Direct attached storage architecture is very simple: PCs may access their own direct attached storage directly, or they can access data stored on direct attached storage connected to storage servers over a network. Direct attached storage is low cost, making it ideal for small businesses, which are unlikely to have rapidly expanding storage needs in the foreseeable future.
Other storage architectures such as those used with network attached storage (NAS) and storage area network (SAN) solutions are more complex, but offer benefits that direct attached storage cannot deliver.
Performance Differences and Use Case: SAN, NAS, and DAS Storage
It is not possible to make categorical statements about the performance differences between SAN, NAS, and DAS, because performance will always be affected by hardware and its configurations.
For example, a DAS setup which uses a number of high-speed SAS disks in a suitable RAID configuration will offer vastly superior performance to a DAS setup consisting of a single 5400 rpm IDE drive. However, it is possible to offer some general conclusions:
Storage area network solutions use a dedicated high speed data network (usually based on fibre channel or iSCSI) to move block-level data around the storage environment between servers and expensive – but fully featured – SAN storage arrays. The features that SAN arrays offer include deduplication, compression, encryption, and various availability services such as backup and site mirroring.
SANs offer very high storage performance, reliability, and data availability, but because SAN storage arrays are very expensive and require management by a storage specialist they are only suitable for large organizations with sizeable storage budgets and IT support teams.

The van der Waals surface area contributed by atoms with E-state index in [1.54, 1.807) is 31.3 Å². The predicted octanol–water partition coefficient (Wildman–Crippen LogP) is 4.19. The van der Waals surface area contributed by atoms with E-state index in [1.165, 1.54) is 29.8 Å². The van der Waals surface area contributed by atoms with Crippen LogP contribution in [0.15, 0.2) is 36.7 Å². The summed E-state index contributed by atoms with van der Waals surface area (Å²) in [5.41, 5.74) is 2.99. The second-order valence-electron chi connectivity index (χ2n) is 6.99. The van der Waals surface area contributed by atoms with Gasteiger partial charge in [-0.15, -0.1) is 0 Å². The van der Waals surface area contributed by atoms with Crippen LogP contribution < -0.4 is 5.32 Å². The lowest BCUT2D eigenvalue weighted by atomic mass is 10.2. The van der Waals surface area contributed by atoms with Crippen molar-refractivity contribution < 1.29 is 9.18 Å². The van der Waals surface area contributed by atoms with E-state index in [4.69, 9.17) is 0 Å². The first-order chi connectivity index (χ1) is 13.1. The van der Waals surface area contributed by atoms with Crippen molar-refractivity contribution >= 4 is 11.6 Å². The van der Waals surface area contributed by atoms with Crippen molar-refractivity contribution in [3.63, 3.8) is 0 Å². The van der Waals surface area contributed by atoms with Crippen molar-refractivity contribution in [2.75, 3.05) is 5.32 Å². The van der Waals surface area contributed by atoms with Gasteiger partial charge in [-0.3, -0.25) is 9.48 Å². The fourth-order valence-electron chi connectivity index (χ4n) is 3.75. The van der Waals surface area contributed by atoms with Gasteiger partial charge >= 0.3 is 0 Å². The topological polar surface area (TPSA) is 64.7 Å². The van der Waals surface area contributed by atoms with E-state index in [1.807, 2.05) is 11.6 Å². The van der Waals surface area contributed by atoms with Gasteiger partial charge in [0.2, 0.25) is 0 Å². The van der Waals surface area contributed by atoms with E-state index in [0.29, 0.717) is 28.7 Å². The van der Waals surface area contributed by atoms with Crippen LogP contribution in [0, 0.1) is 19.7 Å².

Network attached storage consists of computer hardware (usually a storage appliance), storage devices such as hard drives, and software which manages the storage devices, arranges data backups and redundancy (usually through some RAID configuration), and provides networked access (as well as restricting access) to these devices (often through Active Directory).
The computer hardware is optimized for managing and providing access to data, and that means that NAS usually offers much better performance than direct attached storage in environments where data needs to be shared by a number of different users. NAS can also be scaled up very quickly simply by adding more NAS devices to the network.
This makes NAS ideal in small and medium-sized businesses where data often needs to be shared between groups of users, and where storage requirements may increase rapidly as the company grows.
The main drawback to NAS is that storage data is carried over the organization’s normal (usually Ethernet) data network. This means that network congestion and performance degradation can be significant if users are accessing large files or moving large amounts of data to and from the NAS.
Direct attached storage generally offers high storage performance to the computer system which it is directly attached to, because the data is located close to the system’s RAM and processor. And because it is not affected by network congestion, and because it can take advantage of fast computer bus interfaces such as SAS and SATA.
However, if DAS is attached to a storage server then data will still have to travel over a network to the computer system to request the data from the storage server, and that means that it will still be subject to network congestion.
Comparison Chart: DAS vs. NAS vs. SAN
|Connection||SAS, SATA, USB, eSATA etc||Ethernet||Fibre Channel, iSCSI|
|Accessed by||Attached computer system (Server or PC)||Server or PC||Server|
|Performance||High when attached to PC, Low when accessed from separate system||Medium||High|
|Suitability for shared access||Low||High||High|
|Best for (company size)||Small||Medium||Large|